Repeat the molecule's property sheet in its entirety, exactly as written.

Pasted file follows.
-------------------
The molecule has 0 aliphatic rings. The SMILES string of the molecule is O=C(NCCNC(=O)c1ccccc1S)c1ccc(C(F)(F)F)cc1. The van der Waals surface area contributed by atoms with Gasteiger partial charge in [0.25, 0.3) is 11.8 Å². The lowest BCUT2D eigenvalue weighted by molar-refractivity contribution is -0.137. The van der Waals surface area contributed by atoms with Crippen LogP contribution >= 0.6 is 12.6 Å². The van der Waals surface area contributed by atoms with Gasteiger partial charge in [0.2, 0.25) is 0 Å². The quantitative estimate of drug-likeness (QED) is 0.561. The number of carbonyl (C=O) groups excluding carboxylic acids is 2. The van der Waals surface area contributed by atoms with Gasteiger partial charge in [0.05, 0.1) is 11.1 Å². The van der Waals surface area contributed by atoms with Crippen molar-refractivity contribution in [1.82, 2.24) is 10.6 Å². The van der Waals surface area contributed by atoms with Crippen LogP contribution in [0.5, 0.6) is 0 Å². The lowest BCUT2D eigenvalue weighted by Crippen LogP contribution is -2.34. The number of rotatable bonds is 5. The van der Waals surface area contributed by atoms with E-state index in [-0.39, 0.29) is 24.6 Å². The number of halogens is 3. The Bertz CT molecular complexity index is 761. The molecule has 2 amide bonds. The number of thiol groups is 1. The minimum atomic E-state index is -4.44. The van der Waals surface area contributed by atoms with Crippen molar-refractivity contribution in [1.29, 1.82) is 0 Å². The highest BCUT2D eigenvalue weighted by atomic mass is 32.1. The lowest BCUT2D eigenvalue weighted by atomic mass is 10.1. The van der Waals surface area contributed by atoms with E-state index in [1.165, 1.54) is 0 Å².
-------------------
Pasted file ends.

The molecule has 0 aliphatic rings. The SMILES string of the molecule is O=C(NCCNC(=O)c1ccccc1S)c1ccc(C(F)(F)F)cc1. The van der Waals surface area contributed by atoms with Gasteiger partial charge in [0.25, 0.3) is 11.8 Å². The lowest BCUT2D eigenvalue weighted by molar-refractivity contribution is -0.137. The van der Waals surface area contributed by atoms with Crippen LogP contribution >= 0.6 is 12.6 Å². The van der Waals surface area contributed by atoms with Gasteiger partial charge in [0.2, 0.25) is 0 Å². The quantitative estimate of drug-likeness (QED) is 0.561. The number of carbonyl (C=O) groups excluding carboxylic acids is 2. The van der Waals surface area contributed by atoms with Gasteiger partial charge in [0.05, 0.1) is 11.1 Å². The van der Waals surface area contributed by atoms with Crippen molar-refractivity contribution in [1.82, 2.24) is 10.6 Å². The van der Waals surface area contributed by atoms with Crippen LogP contribution in [0.5, 0.6) is 0 Å². The lowest BCUT2D eigenvalue weighted by Crippen LogP contribution is -2.34. The number of rotatable bonds is 5. The van der Waals surface area contributed by atoms with E-state index in [-0.39, 0.29) is 24.6 Å². The number of halogens is 3. The Bertz CT molecular complexity index is 761. The molecule has 2 amide bonds. The number of thiol groups is 1. The minimum atomic E-state index is -4.44. The van der Waals surface area contributed by atoms with Crippen molar-refractivity contribution in [1.29, 1.82) is 0 Å². The highest BCUT2D eigenvalue weighted by atomic mass is 32.1. The lowest BCUT2D eigenvalue weighted by atomic mass is 10.1. The van der Waals surface area contributed by atoms with E-state index in [1.165, 1.54) is 0 Å².